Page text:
Abengoa SA, the Spanish renewable energy company investing in biofuels, is in talks with Japanese car manufacturers and soft-drink makers to help them develop products ranging from bottles to chemicals.
“All types of companies -- automotive, consumers -- are asking us to collaborate to develop joint projects” Javier Garoz, chief executive officer of Abengoa’s biofuels unit, said in a phone interview.
The comments indicate potential customers for the output of a plant in Kansas, where the Seville, Spain-based company expects to start commercial production in August or September after spending about $600 million building it.
Abengoa already is producing biofuels from food crops such as corn at 14 plants and is seeking to expand output of so-called second-generation fuels grown from cellulose material. The facility in Kansas will produce ethanol from a mix of agricultural waste, wood and non-food crops.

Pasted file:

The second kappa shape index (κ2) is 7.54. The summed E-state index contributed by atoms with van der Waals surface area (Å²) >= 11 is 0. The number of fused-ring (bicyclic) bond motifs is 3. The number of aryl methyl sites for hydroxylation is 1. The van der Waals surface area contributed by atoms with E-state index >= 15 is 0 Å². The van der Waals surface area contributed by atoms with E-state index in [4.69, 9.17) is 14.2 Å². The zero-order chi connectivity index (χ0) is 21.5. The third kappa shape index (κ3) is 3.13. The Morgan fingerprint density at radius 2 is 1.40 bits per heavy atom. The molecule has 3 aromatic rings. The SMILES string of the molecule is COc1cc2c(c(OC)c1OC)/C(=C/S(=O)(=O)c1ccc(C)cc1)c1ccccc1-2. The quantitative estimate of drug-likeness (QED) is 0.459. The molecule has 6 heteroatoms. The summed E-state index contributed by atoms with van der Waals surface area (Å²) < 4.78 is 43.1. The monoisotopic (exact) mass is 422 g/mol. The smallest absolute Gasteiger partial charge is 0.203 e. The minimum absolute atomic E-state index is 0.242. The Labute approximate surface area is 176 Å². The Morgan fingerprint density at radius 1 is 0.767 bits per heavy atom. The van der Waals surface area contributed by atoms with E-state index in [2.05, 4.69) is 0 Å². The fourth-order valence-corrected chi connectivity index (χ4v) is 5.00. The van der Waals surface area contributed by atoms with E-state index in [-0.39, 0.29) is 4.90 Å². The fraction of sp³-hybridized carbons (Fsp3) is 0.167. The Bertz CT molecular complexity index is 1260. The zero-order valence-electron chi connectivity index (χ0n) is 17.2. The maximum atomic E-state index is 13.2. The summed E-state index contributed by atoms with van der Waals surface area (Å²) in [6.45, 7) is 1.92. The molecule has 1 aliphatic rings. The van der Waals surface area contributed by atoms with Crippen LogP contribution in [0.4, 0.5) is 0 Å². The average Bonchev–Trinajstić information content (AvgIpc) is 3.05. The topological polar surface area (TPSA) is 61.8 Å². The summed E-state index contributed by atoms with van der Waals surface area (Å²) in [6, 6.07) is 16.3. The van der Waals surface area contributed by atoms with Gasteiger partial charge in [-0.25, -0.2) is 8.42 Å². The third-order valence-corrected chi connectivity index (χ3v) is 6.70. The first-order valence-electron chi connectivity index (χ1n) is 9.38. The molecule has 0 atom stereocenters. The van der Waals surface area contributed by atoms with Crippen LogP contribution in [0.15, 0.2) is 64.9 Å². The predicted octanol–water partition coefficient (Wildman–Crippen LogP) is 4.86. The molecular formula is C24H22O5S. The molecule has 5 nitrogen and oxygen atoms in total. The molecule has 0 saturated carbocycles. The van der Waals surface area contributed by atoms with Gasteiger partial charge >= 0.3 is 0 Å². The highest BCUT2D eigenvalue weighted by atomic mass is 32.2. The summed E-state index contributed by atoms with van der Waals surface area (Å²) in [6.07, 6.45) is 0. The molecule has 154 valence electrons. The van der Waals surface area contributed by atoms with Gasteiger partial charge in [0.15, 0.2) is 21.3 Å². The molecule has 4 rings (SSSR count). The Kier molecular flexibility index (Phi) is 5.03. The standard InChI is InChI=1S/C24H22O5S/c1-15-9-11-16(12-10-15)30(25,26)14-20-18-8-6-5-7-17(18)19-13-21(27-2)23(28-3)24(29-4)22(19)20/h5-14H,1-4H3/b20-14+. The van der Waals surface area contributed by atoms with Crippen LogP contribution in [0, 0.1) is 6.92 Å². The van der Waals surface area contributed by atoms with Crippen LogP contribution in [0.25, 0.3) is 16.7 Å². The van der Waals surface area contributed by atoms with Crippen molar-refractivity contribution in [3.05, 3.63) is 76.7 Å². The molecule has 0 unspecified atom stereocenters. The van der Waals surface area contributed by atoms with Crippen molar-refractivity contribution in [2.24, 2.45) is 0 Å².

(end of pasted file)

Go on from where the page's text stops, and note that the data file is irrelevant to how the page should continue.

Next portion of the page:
“Second generation has been the object of all our investments for innovation in the past 10 years,” Goetz said.
In the first quarter, Abengoa’s biofuels business generated 39 million euros ($53 million), up from 8 million euros a year earlier. After the Kansas plant is finished, the company doesn’t have plans for new major projects in biofuels. It will seek growth by forming ventures with partners who could provide the financing, Goetz said.
In this sense, Abengoa has also been discussing with private equity funds about possible ventures as well as with large oil companies, he said. Goetz didn’t name any of the companies.
For future expansion, new markets are opening in parts of Africa, such as South Africa and Mozambique, and in Asia, “specifically in Korea,” Goetz said.
Among the more established markets, Brazil is the most interesting, followed by the U.S., Goetz said. Europe is further behind and needs to create an improved energy regulatory framework, he said.